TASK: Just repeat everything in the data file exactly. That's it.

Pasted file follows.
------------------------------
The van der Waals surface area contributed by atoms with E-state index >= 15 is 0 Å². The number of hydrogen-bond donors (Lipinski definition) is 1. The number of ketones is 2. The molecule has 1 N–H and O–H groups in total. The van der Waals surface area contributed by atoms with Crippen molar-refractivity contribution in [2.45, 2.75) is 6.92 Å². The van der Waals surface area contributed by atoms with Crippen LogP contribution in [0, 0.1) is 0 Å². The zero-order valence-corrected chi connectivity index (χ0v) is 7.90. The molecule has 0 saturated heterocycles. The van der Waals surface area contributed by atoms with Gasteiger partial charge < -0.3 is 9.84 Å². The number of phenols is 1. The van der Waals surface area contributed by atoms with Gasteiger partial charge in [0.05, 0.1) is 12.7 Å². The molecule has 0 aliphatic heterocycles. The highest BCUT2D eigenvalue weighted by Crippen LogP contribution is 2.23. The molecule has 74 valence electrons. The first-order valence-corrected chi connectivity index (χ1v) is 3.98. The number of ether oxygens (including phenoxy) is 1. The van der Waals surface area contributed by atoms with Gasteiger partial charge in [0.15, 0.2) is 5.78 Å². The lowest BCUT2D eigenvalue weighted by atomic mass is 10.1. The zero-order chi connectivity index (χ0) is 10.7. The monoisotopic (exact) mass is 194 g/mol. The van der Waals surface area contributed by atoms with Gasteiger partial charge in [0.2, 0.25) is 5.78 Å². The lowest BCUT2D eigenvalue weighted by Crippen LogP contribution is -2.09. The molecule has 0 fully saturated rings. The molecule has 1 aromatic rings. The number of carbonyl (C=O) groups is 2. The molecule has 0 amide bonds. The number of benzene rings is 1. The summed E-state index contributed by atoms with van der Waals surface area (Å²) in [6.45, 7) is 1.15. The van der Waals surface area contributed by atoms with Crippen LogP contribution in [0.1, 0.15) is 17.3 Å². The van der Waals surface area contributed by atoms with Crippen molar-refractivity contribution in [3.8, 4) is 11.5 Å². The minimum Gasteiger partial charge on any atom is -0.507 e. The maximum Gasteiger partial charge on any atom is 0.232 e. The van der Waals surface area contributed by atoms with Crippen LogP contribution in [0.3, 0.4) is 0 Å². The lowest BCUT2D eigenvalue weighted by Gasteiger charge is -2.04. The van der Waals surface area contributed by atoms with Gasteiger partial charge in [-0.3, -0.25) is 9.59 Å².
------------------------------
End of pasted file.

The van der Waals surface area contributed by atoms with E-state index >= 15 is 0 Å². The number of hydrogen-bond donors (Lipinski definition) is 1. The number of ketones is 2. The molecule has 1 N–H and O–H groups in total. The van der Waals surface area contributed by atoms with Crippen molar-refractivity contribution in [2.45, 2.75) is 6.92 Å². The van der Waals surface area contributed by atoms with Crippen LogP contribution in [0, 0.1) is 0 Å². The zero-order valence-corrected chi connectivity index (χ0v) is 7.90. The molecule has 0 saturated heterocycles. The van der Waals surface area contributed by atoms with Gasteiger partial charge < -0.3 is 9.84 Å². The number of phenols is 1. The van der Waals surface area contributed by atoms with Gasteiger partial charge in [0.05, 0.1) is 12.7 Å². The molecule has 0 aliphatic heterocycles. The highest BCUT2D eigenvalue weighted by Crippen LogP contribution is 2.23. The molecule has 74 valence electrons. The first-order valence-corrected chi connectivity index (χ1v) is 3.98. The number of ether oxygens (including phenoxy) is 1. The van der Waals surface area contributed by atoms with Gasteiger partial charge in [0.15, 0.2) is 5.78 Å². The lowest BCUT2D eigenvalue weighted by atomic mass is 10.1. The zero-order chi connectivity index (χ0) is 10.7. The monoisotopic (exact) mass is 194 g/mol. The van der Waals surface area contributed by atoms with Gasteiger partial charge in [0.2, 0.25) is 5.78 Å². The lowest BCUT2D eigenvalue weighted by Crippen LogP contribution is -2.09. The molecule has 0 fully saturated rings. The molecule has 1 aromatic rings. The number of carbonyl (C=O) groups is 2. The molecule has 0 amide bonds. The number of benzene rings is 1. The summed E-state index contributed by atoms with van der Waals surface area (Å²) in [6.45, 7) is 1.15. The van der Waals surface area contributed by atoms with Crippen LogP contribution in [0.1, 0.15) is 17.3 Å². The van der Waals surface area contributed by atoms with Crippen molar-refractivity contribution in [3.8, 4) is 11.5 Å². The minimum Gasteiger partial charge on any atom is -0.507 e. The maximum Gasteiger partial charge on any atom is 0.232 e. The van der Waals surface area contributed by atoms with Crippen LogP contribution in [0.3, 0.4) is 0 Å². The lowest BCUT2D eigenvalue weighted by Gasteiger charge is -2.04. The van der Waals surface area contributed by atoms with Gasteiger partial charge in [-0.3, -0.25) is 9.59 Å².